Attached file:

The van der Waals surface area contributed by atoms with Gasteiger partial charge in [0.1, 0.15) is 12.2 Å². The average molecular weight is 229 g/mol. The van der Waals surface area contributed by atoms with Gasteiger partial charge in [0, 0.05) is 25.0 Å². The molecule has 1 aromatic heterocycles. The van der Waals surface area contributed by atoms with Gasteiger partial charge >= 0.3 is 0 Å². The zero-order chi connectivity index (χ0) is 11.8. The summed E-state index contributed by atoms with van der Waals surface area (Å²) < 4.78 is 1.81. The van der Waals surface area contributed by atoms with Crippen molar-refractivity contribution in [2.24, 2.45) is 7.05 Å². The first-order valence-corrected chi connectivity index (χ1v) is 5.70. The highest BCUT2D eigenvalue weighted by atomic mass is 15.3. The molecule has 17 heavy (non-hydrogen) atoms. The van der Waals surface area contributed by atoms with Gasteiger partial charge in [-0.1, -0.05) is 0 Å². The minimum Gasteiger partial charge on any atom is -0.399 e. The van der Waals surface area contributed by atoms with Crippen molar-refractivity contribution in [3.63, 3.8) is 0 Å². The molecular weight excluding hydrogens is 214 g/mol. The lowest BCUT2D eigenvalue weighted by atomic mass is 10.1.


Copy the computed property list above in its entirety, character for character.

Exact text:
The van der Waals surface area contributed by atoms with Gasteiger partial charge in [0.1, 0.15) is 12.2 Å². The average molecular weight is 229 g/mol. The van der Waals surface area contributed by atoms with Gasteiger partial charge in [0, 0.05) is 25.0 Å². The molecule has 1 aromatic heterocycles. The van der Waals surface area contributed by atoms with Gasteiger partial charge >= 0.3 is 0 Å². The zero-order chi connectivity index (χ0) is 11.8. The summed E-state index contributed by atoms with van der Waals surface area (Å²) < 4.78 is 1.81. The van der Waals surface area contributed by atoms with Crippen molar-refractivity contribution in [2.24, 2.45) is 7.05 Å². The first-order valence-corrected chi connectivity index (χ1v) is 5.70. The highest BCUT2D eigenvalue weighted by atomic mass is 15.3. The molecule has 17 heavy (non-hydrogen) atoms. The van der Waals surface area contributed by atoms with Gasteiger partial charge in [-0.1, -0.05) is 0 Å². The minimum Gasteiger partial charge on any atom is -0.399 e. The van der Waals surface area contributed by atoms with Crippen molar-refractivity contribution in [3.63, 3.8) is 0 Å². The molecular weight excluding hydrogens is 214 g/mol. The lowest BCUT2D eigenvalue weighted by atomic mass is 10.1.